What Mold Really Is
Many people know of mold as that green furry substance which can be found on foods like stale breads, decaying fruits, plants, and trees. What many people don’t know is what that green substance really is, and what it could escalate into. We want to break down the topic of mold as best as we can for you, and shine some light on the topic of mold.
The word “mold” actually refers to just a handful of filamentous fungi and can generally found growing as visible colonies on decaying organic materials. The kingdom of fungus consists of a diverse family of organisms that are eukaryotic, meaning that it has a cell type containing specialized organelles, a membrane-bound nucleus and an elaborate system of division. Fungi belong to their own kingdom as they are neither plant nor animal. Molds are heterotrophic, which means they are unable to produce their own food as plants do via the process of photosynthesis. Depending on the specific method of reproduction, fungi are sub-divided into four different phyla; those being: ascomycetes, basidiomycetes, zygomycetes and mitosporic fungi.
How Mold Grows, Reproduces, and Spreads
Molds are essential in nature as they decompose dead organic material. Fungi typically have multicellular filaments or “hyphae” which are the main mode of growth for the established mold colony and are collectively called mycelium. These filamentous hyphae are how the mold colony spreads, potentially joining multiple other colonies.
Molds release microscopic spores into the environment as a method of reproduction. These spores can be carried to a new location either via air currents, water or even on the fur or clothing of an animal or human. If the conditions are favorable a new mold colony can begin to form as soon as the mold spores land.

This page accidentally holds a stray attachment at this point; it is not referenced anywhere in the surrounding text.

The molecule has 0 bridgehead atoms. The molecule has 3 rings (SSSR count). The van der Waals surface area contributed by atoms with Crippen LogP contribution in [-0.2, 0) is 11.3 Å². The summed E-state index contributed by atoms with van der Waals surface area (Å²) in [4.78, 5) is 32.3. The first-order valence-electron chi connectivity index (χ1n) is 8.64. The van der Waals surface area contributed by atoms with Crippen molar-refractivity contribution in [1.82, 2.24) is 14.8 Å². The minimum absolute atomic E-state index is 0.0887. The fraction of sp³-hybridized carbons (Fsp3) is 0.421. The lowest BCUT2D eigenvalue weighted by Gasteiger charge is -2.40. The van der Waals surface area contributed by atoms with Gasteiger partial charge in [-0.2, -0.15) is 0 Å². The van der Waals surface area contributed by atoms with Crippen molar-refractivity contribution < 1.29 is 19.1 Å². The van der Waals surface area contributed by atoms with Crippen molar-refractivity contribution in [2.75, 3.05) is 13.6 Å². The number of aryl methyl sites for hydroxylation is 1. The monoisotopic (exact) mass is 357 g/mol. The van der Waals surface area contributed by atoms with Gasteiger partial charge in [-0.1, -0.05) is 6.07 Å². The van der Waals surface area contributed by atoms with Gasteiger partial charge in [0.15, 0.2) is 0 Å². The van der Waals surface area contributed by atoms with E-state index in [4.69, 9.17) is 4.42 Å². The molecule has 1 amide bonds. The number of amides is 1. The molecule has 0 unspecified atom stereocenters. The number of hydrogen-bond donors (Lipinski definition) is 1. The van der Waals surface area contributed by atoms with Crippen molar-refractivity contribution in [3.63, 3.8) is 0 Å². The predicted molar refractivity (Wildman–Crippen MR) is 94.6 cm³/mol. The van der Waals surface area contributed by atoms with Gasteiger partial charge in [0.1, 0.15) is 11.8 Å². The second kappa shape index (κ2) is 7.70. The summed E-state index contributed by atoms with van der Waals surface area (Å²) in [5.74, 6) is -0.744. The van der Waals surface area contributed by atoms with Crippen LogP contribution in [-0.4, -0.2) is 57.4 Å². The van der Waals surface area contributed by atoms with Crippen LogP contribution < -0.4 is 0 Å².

Mold needs water, a food source and oxygen to grow and typically thrives in temperatures between 40 degrees Fahrenheit to 100 degrees Fahrenheit. Mold absorbs the nutrients it needs to grow from other organic materials in its environment. Molds secrete enzymes that break down the organic material into nutrients that the mold can absorb. Mold can grow on many different types of materials such as decaying plant matter, food, paper, fabrics, drywall, wood and other building materials for example. Mold can even grow on non-organic surfaces if there is a layer of dirt or dust on it, which is of course, organic.
There are thought to be around 100,000 identified species of mold found in the world with approximately 1,000 species common to the U.S. It is believed that there are millions of species of fungi worldwide, which accounts for over a quarter of the world’s entire biomass.
The Health Risks of Mold
All molds should be considered allergenic at a minimum. However, some species of mold can produce toxins; more accurately, mycotoxins that can affect humans and other animals. It is not the molds themselves that are toxic, but the mycotoxins that they produce. These mycotoxins can affect people with compromised immune systems such as those with cancer, the elderly and developing immune systems like those of infants or young children. Some common species of mold that can produce mycotoxins are; Alternaria, Penicillium / Aspergillus and Stachybotrys (more commonly known as black mold).
Small amounts of surface mold can be easily cleaned using a product such as household Lysol and a disposable cloth. However, it is advised that larger mold issues should be handled by a certified mold remediation professional using proper engineering controls to avoid contamination of other areas outside the containment and also to protect the occupants of the home of building from exposure.